Everything England need to know about Iceland for Euros clash
By now you’ll be aware of Iceland’s fairytale last-kick winner over Austria. It was goal that sealed their spot in the next round of Euro 2016.
The video of the squealing Icelandic commentator for that goal has likely crossed your path too, as has the news that Lars Lagerback’s side will be England’s round-of-16 opponents in Nice on Monday night.
What you may not know, however, is anything meaningful about the Euro 2016 outsiders’ style of play. Well, allow Ladbrokes News to correct that with these four nuggets:
They won’t want the ball
Given the size of their country and non-existent pedigree at major tournaments, reaching the Euro 2016 knockouts was an almost unthinkable achievement for Iceland.
That they did so by barely touching the ball during the group phase is even more phenomenal.
Iceland had a 28.3 per cent overall share of the ball against Portugal, Hungary and Austria. That is the second-lowest mark of the tournament and only marginally better than Northern Ireland’s 27.4 per cent.
It doesn’t take Pep Guardiola to work out that if Iceland spend a long time without the ball, they have to do a lot of defending. But that’s just how Lagerback and his squad like it.
A well-organised, deep-lying and compact bunch, Iceland have largely restricted their opponents to long-range efforts through the first three games.
In fact, no side conceded more attempts from outside the box in the group phase than Iceland’s 36.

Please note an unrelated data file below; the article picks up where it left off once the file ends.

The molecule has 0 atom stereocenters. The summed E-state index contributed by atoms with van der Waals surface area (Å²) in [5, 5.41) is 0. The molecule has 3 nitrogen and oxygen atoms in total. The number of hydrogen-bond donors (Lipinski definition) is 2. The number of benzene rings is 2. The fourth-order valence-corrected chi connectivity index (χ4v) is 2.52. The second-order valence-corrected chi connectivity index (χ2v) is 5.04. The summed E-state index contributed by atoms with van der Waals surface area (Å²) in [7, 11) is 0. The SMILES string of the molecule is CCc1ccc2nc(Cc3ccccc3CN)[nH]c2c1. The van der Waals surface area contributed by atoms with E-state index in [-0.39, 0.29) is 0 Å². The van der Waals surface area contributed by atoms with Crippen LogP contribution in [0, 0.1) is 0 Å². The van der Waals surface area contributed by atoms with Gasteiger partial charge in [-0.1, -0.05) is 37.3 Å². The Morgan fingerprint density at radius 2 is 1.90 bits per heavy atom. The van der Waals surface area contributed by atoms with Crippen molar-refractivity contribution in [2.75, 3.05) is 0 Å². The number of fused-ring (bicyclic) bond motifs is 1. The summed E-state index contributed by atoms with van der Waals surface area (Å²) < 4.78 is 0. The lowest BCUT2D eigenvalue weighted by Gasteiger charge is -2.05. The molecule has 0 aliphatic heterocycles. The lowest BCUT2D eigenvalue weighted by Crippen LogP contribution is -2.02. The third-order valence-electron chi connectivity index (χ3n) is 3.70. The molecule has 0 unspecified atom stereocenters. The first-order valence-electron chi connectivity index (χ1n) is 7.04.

The team in second? Slovakia, who frustrated England for 90 minutes in a goalless Group B draw just days ago.
On the rare occasions that Iceland do get the ball, they have been one of the tournament’s best sides for creating good chances.
82 per cent of their 23 shots on goal during the group stage came from inside the box and, according to Opta’s data, five of those were “big chances”. Only five teams created more than that from their first three games.
Further illustrations of Iceland’s preference for shot quality over quantity can be found on Twitter;
— Paul Riley (@footballfactman) June 22, 2016
— 11tegen11 (@11tegen11) June 22, 2016
Population wise, Iceland are the smallest nation at these Euros by some distance. You’d never have thought it though.
No team has a higher proportion of their people in France cheering them on:
— sportingintelligence (@sportingintel) June 22, 2016
That support has been noticeable throughout Iceland’s matches. There have been endless war cries and songs from the stands, providing an atmosphere to rival the home support France are receiving.
As a thank you, the players joined in with this fantastic celebration after the Austria win:
If England’s first-three games were like training matches, this Iceland encounter will be anything but.
All Odds and Markets are correct as of the date of publishing.